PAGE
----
Prehistoric “Engravings Room” Rediscovered in Spain

News March 20, 2023

(Arnau Pascual Monells/Department of Culture)
Spain Cave Engravings
(Arnau Pascual Monells/Department of Culture)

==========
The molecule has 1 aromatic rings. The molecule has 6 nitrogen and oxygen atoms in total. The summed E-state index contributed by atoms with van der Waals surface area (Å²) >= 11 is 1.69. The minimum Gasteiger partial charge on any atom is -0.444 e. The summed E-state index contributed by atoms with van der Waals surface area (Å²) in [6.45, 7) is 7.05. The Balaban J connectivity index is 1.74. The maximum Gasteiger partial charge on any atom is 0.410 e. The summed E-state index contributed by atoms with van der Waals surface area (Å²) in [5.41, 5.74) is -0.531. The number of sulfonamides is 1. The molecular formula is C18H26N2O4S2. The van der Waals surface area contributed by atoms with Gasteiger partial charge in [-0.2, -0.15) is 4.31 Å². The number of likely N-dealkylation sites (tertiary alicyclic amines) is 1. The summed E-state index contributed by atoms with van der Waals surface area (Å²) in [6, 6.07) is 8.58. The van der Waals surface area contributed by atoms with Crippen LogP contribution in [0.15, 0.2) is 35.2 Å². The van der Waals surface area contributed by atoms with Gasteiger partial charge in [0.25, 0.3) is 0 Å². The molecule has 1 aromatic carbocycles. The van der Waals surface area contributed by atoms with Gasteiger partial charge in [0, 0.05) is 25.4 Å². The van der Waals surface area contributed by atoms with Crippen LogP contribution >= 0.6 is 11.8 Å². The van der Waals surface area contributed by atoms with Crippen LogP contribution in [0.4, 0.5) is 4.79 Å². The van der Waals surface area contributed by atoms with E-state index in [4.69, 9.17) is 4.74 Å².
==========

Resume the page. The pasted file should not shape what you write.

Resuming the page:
LA FEBRÓ, SPAIN—According to an El País report, more than 100 engravings were found by a group of cave explorers on a 26-foot-long panel in Cova de la Vila, an underground cave near northeastern Spain’s Mediterranean coastline. The oval room was explored in the 1940s, but its location had been lost. Ramón Viñas of the Catalan Institute of Human Paleoecology and Social Evolution (IPHES) said that the well-preserved engravings date to between the fifth and third millennia B.C. The images, inscribed with a stone, wooden tool, or with fingers, include line drawings and figures arranged in five horizontal lines. Researchers are now working to create a 3-D model of the cave. To read about engraved stone tablets found in France, go to "Late Paleolithic Masterpieces."

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